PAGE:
New qualifications designed to blur the divide between academic and vocational education could be in use as early as 2001.
Proposals for reforming A-levels and their vocational equivalents have been circulated to a select group of senior education experts before they are published next month.
Ministers are seeking views on a range of options which could lead to a new advanced level national certificate intended for 18-year-olds and adults returning to education and training.
They want to know whether the new umbrella qualification could be in use as early as 2001. Reformed A-levels and AS-levels are pencilled in for launch in 1999.
But there is no sign of a British baccalaureate in the early proposals. The certificate would be based on whole qualifications - like A-levels or general national vocational qualifications - rather than on units or modules. Young people would not be encouraged to pick and mix wildly varying modules to make up a course.
There are suggestions for a new breed of general A-levels, perhaps made up of modules from different subjects within a broad discipline. Economics, psychology and sociology units, for example, could be combined to produce a social science A-level.
The document also includes proposals to bring vocational qualifications nearer to the A-level gold standard. Ministers are proposing a new GNVQ pitched at the level of a single A-level, as well as proposing an A-level style grading system for GNVQs. Renaming GNVQs applied or vocational A-levels is also a possibility.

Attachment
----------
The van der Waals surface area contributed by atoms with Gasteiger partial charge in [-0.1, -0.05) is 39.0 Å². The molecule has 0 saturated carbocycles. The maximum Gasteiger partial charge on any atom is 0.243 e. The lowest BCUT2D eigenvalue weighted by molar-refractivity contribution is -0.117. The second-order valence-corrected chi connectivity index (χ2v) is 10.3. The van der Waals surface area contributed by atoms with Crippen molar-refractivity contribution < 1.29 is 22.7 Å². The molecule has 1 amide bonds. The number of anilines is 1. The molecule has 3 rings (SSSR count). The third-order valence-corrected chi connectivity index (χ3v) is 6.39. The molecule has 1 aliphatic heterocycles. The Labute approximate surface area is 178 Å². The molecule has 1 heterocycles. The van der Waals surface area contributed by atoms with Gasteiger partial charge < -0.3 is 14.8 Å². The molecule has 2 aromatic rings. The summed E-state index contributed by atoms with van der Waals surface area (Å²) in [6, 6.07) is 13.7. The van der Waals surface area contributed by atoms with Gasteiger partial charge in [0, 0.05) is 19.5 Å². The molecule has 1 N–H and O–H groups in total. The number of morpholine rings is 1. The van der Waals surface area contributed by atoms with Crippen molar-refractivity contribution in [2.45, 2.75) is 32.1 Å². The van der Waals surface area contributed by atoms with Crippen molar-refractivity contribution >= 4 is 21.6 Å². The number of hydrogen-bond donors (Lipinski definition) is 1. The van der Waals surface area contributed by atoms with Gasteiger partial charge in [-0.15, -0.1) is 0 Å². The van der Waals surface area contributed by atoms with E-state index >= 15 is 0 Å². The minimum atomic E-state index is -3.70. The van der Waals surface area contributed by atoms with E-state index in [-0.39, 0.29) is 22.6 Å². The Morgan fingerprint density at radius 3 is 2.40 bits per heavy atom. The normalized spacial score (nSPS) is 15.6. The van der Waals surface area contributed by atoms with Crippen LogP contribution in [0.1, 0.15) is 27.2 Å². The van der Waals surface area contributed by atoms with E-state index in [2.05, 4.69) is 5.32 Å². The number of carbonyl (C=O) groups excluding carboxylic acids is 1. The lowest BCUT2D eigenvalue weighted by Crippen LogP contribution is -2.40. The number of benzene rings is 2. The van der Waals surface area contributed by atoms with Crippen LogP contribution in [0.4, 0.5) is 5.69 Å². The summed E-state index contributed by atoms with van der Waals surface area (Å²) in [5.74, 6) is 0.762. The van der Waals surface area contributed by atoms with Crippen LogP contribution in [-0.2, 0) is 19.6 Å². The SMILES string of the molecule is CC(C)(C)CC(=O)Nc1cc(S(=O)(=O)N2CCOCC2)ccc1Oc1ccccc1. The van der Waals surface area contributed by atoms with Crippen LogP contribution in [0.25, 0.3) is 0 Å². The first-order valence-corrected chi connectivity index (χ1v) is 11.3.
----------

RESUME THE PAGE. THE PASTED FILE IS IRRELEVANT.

There are plans for closer links between GNVQs and work-based National Vocational Qualifications, plus suggestions to include key skills like numeracy and information technology in A-levels.
Sir Ron Dearing's proposal for a national certificate to reward broad study and a diploma for achievement at the highest level appears to have been dropped in favour of a single broad-based qualification, possibly pitched at several levels.
Ministers are understood to favour an approach building on the idea of A-level as a benchmark, amid concerns that a dilution of standards could provoke universities into offering more expensive four-year degrees.
* An unprecedented coalition of 11 teaching unions and professional associations has signed up to a 15-point blueprint for reform of all qualifications for the over-14s.
A document due to be signed today calls for the development of a single certificate - something which could eventually lead to a replacement for A-levels and vocational certificates - and an end to the divide between academic and work-related courses.
The "statement of key principles" also calls for further development of modular courses - a move which could start to break down the idea of traditional pass or fail qualifications like A-levels or GCSEs in favour of a system which allows people to build up credits towards their qualification by taking a broad range of studies.
All the major teaching unions have signed up to the document, which has been drawn up by researchers at the London University Institute of Education, to coincide with the publication of the Government's new consultation on reform of qualifications for the over-16s.
FE Focus, page 32